JOPLIN, Mo. —
- Tomatillos are related to tomatoes (both are in the nightshade family), and their name is a translation of "green tomato." But they are not the same thing as green tomatoes. Tomatillos grow inside a papery husk and have a whiter, meatier inside than a tomato.
- It is a staple of Mexican cooking and now grows everywhere in the western hemisphere.
- When shopping for tomatillos, look for the smaller ones. They have a sweeter flavor than the bigger, golf ball-sized ones. The husk is the best indicator: Pick fresh, light brown husks, and avoid the shriveled, dried husks. The fruits should be firm and free of defects.
- About that sticky stuff on the surface: It's similar to sap. Wash it off before eating.
- When preparing, all that needs to be discarded are the husks. The texture is firm when raw, but softens when cooked. And cooking alters the flavor: The fruits are tart and citrus-like when raw, but sweeten with a nutty flavor when roasted.
Salsa verde (raw or roasted variations)
8 ounces tomatillos, husked and rinsed
Either 2 serrano or 1 jalapeno peppers, stemmed
5 or 6 sprigs fresh cilantro (thick stems removed), roughly chopped
1/4 cup finely chopped onion
Raw version: Roughly chop the tomatillos and peppers. In a blender or food processor, combine the tomatillos, peppers, cilantro and 1/4 cup water. Process to a coarse puree, then scrape into a serving dish.
Rinse the onion under cold water, then shake to remove excess moisture. Stir into the salsa and season with 1/4 teaspoon salt.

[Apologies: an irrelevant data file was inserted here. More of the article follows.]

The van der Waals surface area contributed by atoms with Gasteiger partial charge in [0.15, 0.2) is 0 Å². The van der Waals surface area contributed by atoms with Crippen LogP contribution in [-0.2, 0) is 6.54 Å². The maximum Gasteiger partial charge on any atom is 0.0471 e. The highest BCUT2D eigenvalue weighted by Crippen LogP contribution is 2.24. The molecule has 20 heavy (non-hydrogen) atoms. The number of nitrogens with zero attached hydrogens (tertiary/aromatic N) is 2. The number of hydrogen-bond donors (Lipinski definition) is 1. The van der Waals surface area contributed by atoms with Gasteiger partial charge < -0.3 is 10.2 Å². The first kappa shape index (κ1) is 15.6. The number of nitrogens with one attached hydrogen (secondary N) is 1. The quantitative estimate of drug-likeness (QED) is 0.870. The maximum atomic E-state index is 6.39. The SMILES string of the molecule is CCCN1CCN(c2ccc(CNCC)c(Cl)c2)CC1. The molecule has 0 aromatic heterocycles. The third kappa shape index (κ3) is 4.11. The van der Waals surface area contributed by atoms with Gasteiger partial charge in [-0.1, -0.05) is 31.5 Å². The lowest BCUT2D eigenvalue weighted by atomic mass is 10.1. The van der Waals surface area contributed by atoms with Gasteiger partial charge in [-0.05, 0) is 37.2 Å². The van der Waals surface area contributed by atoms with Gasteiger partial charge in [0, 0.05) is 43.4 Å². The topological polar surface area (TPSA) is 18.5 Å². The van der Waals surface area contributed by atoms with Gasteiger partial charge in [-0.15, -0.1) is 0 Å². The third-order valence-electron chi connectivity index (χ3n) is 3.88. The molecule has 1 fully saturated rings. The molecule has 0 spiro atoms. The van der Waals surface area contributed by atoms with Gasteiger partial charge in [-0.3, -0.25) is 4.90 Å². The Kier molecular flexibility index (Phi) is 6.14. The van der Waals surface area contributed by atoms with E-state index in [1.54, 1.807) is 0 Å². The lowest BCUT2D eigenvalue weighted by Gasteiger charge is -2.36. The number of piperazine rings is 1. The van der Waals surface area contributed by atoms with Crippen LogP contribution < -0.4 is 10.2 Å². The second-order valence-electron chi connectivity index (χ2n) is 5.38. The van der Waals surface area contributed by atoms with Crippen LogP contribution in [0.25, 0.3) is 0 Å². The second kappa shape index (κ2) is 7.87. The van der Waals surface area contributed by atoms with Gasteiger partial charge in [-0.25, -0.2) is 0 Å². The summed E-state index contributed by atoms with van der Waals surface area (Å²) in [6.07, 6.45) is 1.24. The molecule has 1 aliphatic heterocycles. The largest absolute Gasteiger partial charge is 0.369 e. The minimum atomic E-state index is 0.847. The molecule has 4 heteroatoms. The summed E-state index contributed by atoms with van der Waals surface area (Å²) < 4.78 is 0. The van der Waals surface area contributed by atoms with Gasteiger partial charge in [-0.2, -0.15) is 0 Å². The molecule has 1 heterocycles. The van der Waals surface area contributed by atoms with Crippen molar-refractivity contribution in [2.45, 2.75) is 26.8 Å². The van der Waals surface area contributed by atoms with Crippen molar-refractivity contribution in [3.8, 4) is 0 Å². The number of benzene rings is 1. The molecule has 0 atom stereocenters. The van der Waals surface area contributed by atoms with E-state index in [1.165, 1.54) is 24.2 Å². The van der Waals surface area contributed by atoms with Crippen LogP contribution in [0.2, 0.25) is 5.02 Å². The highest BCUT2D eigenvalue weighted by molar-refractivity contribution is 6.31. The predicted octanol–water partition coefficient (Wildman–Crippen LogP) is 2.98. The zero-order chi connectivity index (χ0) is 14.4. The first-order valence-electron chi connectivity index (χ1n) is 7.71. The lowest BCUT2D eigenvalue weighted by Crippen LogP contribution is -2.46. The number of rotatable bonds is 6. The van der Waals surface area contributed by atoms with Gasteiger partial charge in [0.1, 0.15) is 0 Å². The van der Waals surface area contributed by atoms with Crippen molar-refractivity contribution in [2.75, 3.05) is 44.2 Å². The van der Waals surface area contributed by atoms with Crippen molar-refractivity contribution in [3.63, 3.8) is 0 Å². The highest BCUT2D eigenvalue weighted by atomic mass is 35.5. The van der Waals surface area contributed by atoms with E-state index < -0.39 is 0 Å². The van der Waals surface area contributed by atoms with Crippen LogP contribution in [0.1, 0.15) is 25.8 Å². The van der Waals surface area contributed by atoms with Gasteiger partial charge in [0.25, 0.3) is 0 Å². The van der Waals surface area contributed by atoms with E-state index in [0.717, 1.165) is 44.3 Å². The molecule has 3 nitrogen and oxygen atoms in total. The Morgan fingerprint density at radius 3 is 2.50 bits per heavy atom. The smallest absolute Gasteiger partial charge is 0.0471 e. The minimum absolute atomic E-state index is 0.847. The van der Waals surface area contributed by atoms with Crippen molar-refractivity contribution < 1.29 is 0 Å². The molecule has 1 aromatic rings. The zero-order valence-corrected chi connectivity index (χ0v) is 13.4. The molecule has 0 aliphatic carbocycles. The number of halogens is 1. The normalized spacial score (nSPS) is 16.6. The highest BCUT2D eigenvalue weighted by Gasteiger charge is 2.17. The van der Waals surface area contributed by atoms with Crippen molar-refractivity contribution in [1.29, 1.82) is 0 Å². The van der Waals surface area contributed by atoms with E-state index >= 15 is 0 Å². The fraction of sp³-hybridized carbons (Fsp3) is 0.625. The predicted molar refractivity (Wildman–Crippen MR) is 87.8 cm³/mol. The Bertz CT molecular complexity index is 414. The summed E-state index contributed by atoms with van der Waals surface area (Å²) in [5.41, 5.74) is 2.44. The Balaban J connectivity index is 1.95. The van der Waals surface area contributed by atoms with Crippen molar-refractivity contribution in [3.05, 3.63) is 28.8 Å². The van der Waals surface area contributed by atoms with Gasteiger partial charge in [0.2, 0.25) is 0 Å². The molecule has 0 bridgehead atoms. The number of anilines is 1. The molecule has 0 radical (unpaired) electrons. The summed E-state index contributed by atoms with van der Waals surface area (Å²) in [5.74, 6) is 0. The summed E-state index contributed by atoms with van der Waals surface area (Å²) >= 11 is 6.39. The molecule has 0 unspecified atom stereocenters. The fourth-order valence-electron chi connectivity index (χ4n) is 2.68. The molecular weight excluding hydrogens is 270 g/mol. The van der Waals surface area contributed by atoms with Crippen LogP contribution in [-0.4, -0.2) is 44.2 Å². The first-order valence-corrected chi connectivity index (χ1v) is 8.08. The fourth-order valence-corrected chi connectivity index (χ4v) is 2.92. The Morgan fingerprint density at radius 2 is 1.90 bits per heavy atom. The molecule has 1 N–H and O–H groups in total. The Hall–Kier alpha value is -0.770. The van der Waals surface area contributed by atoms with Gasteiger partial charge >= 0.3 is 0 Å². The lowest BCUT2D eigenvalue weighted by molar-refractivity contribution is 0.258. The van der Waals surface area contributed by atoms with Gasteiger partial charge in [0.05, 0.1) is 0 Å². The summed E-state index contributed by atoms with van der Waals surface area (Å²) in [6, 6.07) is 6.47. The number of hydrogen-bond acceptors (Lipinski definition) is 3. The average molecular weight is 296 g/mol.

Roasted version: Preheat a broiler. Roast the tomatillos and peppers on a baking sheet 4 inches below a very hot broiler until darkly roasted, even blackened in spots, about 5 minutes. Flip them over and roast the other side, 4 to 5 minutes.
In a blender or food processor, combine the tomatillos, peppers and juices from broiling pan. Add the cilantro and 1/4 cup water, blend to a coarse puree and scrape into a serving dish.
Rinse the onion under cold water, then shake to remove the excess moisture. Stir into the salsa and season with 1/4 teaspoon salt.
Source: Food Network
4 large tomatillos
1/2 cup flour
1/2 teaspoon salt
1/4 teaspoon freshly ground black pepper
1/8 teaspoon cayenne (optional)
2 cups bread crumbs or 1 cup cornmeal
Canola or vegetable oil for frying
Coarse salt for sprinkling (optional)
Cut tomatillos into 1/2-inch slices. In a medium bowl, combine flour, salt, pepper and cayenne. In a second bowl, whisk the egg with 1/4 cup of water. Put the bread crumbs or cornmeal in a third bowl.
Bread each tomatillo slice by putting it in the flour. Shake off any excess flour, then dip in egg wash to coat. Let any excess drip off, then put in the bread crumbs or cornmeal. Set on a tray or large plate and repeat with remaining tomatillo slices.
Heat about 1/2 inch of oil in a wide, heavy pan over medium-high heat, about 375 degrees. Fry as many coated tomatillo slices as fit without crowding or touching in the pan. Fry until golden brown on one side. Use tongs to gently turn over, then fry until golden brown on the second side.
Transfer to a cooling rack placed over paper towels or a baking sheet to drain. Repeat with remaining tomatillo slices. Sprinkle with coarse salt and serve hot.